Series III. Irving Squires/Stage Door, Inc. includes box office statements, financial documentation, correspondence, and programs reflecting productions produced and managed by Art and Irving Squires of Stage Door Associates and productions managed by Irving Squires in New York and Philadelphia including On A Clear Day You Can See Forever and The Garden of Sweets.
Series IV. Sixth Street Productions, documents the Squires' involvement in the establishment of an Austin nightclub named Sixth Street Live. Included are advertisements, an employment guide, and financial documentation. The advertisements reflect concerts produced at the venue by SWC, Inc.
Series V. Westchase Ticketron, includes vouchers, correspondence, and financial documentation establishing and concerning the Squires' ownership of Westchase Ticketron.
Series VI. Southwest Carriage Limousine Service, includes a concise page documenting the company's history, and correspondence in which the Promotion Manager of Ticketmaster expresses gratitude to Art Squires for providing limousine service for "Night Out With the Houston Rockets Dance Team" promotion.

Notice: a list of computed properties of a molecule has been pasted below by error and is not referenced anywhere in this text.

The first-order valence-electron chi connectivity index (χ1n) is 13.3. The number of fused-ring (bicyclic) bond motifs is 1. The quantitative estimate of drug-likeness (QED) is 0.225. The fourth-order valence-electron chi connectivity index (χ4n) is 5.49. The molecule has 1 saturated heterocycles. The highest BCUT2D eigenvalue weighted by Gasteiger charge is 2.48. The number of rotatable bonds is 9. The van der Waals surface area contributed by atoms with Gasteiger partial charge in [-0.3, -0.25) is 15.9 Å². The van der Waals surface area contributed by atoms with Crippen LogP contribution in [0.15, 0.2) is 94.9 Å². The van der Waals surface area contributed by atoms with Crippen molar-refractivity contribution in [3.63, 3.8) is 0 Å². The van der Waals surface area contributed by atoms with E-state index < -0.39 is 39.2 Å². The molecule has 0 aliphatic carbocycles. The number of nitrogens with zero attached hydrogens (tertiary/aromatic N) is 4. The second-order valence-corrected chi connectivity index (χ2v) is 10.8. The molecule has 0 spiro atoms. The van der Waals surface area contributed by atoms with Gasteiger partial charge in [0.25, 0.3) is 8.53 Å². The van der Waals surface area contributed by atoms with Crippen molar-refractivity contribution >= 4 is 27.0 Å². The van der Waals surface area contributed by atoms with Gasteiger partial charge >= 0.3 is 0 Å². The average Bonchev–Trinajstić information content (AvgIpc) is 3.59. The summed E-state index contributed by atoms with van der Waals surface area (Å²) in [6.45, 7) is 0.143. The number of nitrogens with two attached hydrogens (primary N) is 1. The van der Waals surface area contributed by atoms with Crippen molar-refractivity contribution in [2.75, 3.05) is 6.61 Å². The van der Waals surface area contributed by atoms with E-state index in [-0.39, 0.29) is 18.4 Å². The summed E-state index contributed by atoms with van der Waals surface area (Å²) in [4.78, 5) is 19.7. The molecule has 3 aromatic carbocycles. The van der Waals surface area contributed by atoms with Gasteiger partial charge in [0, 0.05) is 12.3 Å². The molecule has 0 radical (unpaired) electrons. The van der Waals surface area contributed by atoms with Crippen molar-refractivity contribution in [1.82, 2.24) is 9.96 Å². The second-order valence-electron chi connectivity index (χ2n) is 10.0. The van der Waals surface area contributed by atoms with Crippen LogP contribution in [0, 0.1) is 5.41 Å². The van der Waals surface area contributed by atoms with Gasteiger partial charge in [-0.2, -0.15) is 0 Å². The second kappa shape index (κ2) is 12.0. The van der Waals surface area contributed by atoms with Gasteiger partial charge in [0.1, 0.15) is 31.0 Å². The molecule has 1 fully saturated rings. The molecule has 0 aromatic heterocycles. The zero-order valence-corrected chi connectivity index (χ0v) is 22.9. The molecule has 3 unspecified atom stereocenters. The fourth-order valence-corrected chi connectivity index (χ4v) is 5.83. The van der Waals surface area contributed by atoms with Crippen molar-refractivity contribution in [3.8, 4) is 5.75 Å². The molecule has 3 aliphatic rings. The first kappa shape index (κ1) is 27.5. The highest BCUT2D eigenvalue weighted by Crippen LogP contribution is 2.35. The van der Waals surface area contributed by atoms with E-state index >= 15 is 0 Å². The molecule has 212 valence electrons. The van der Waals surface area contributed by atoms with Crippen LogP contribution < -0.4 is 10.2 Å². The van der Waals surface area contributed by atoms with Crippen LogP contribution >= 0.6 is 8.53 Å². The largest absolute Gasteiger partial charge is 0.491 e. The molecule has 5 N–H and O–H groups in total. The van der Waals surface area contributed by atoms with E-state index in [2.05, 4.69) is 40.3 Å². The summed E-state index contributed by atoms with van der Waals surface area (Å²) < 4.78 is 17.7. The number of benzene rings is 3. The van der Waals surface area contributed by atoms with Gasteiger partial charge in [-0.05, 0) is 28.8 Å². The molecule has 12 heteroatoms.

Series VII. Production Materials, includes souvenir programs that do not contain specific production company information, but most are productions that SWC, Inc. and its affiliate companies brought to the Southwest. The majority of souvenir programs are housed together in one box, while oversized souvenir programs are housed in two oversize boxes. Five of the souvenir programs are inscribed to Art Squires and/or his wife, Barbara, including those from Shirley MacLaine, KISS, and Tom Jones. Among the celebrities represented in the autographed photographs are Brenda Lee, Mitzi Gaynor, and The Supremes. The assorted tickets and backstage passes found in this series do not contain the name of the production company. The scrapbooks contain clippings and advertisements from all of the Squires' companies. Several promotional posters and souvenir programs are restricted for preservation purposes.
Series VIII. Business Materials, is comprised of clippings and publications concerning the show business industry in general. Some of the materials do not mention specific involvement with the Squires and/or their companies.
Series IX. Harry Squires, includes approximately 600 typescript pages of Harry Squires' autobiography The Man Behind the Man, describing his career as a concert and tour manger for orchestras and individual performances, a songwriter, and a music publisher. This work is telling of the rewards and frustrations of show business. Also included are Harry Squires' obituary, programs for productions with which he was involved, and sheet music for a composition by Squires and Eleanor Young entitled "When the Whole World Forgets (Your Mother Thinks the World Of You)."
Series X. Marc Klaw and Abraham Lincoln Erlanger Papers


Access Restrictions